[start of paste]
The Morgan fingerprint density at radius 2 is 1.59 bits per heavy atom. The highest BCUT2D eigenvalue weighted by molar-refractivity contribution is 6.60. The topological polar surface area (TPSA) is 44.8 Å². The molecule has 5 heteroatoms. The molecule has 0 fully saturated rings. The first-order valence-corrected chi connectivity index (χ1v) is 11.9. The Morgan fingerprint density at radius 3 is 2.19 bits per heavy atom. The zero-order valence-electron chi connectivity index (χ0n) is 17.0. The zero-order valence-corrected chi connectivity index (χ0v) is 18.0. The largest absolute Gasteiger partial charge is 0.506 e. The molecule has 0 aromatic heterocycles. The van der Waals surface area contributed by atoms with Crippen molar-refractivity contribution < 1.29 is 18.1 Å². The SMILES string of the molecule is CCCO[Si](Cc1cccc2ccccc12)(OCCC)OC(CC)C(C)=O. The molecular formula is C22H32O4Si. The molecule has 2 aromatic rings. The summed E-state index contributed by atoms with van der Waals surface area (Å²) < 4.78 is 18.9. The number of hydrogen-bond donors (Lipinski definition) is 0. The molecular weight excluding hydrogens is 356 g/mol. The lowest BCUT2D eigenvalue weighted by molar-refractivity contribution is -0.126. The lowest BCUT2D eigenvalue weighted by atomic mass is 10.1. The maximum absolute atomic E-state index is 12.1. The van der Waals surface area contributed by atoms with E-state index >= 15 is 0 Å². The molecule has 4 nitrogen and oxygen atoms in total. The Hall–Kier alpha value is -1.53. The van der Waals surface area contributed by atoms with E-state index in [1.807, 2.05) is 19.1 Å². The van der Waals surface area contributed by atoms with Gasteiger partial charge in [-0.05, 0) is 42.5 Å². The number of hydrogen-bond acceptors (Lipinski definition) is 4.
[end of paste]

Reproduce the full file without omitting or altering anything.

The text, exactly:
The Morgan fingerprint density at radius 2 is 1.59 bits per heavy atom. The highest BCUT2D eigenvalue weighted by molar-refractivity contribution is 6.60. The topological polar surface area (TPSA) is 44.8 Å². The molecule has 5 heteroatoms. The molecule has 0 fully saturated rings. The first-order valence-corrected chi connectivity index (χ1v) is 11.9. The Morgan fingerprint density at radius 3 is 2.19 bits per heavy atom. The zero-order valence-electron chi connectivity index (χ0n) is 17.0. The zero-order valence-corrected chi connectivity index (χ0v) is 18.0. The largest absolute Gasteiger partial charge is 0.506 e. The molecule has 0 aromatic heterocycles. The van der Waals surface area contributed by atoms with Crippen molar-refractivity contribution < 1.29 is 18.1 Å². The SMILES string of the molecule is CCCO[Si](Cc1cccc2ccccc12)(OCCC)OC(CC)C(C)=O. The molecular formula is C22H32O4Si. The molecule has 2 aromatic rings. The summed E-state index contributed by atoms with van der Waals surface area (Å²) < 4.78 is 18.9. The number of hydrogen-bond donors (Lipinski definition) is 0. The molecular weight excluding hydrogens is 356 g/mol. The lowest BCUT2D eigenvalue weighted by molar-refractivity contribution is -0.126. The lowest BCUT2D eigenvalue weighted by atomic mass is 10.1. The maximum absolute atomic E-state index is 12.1. The van der Waals surface area contributed by atoms with E-state index >= 15 is 0 Å². The molecule has 4 nitrogen and oxygen atoms in total. The Hall–Kier alpha value is -1.53. The van der Waals surface area contributed by atoms with E-state index in [1.807, 2.05) is 19.1 Å². The van der Waals surface area contributed by atoms with Gasteiger partial charge in [-0.05, 0) is 42.5 Å². The number of hydrogen-bond acceptors (Lipinski definition) is 4.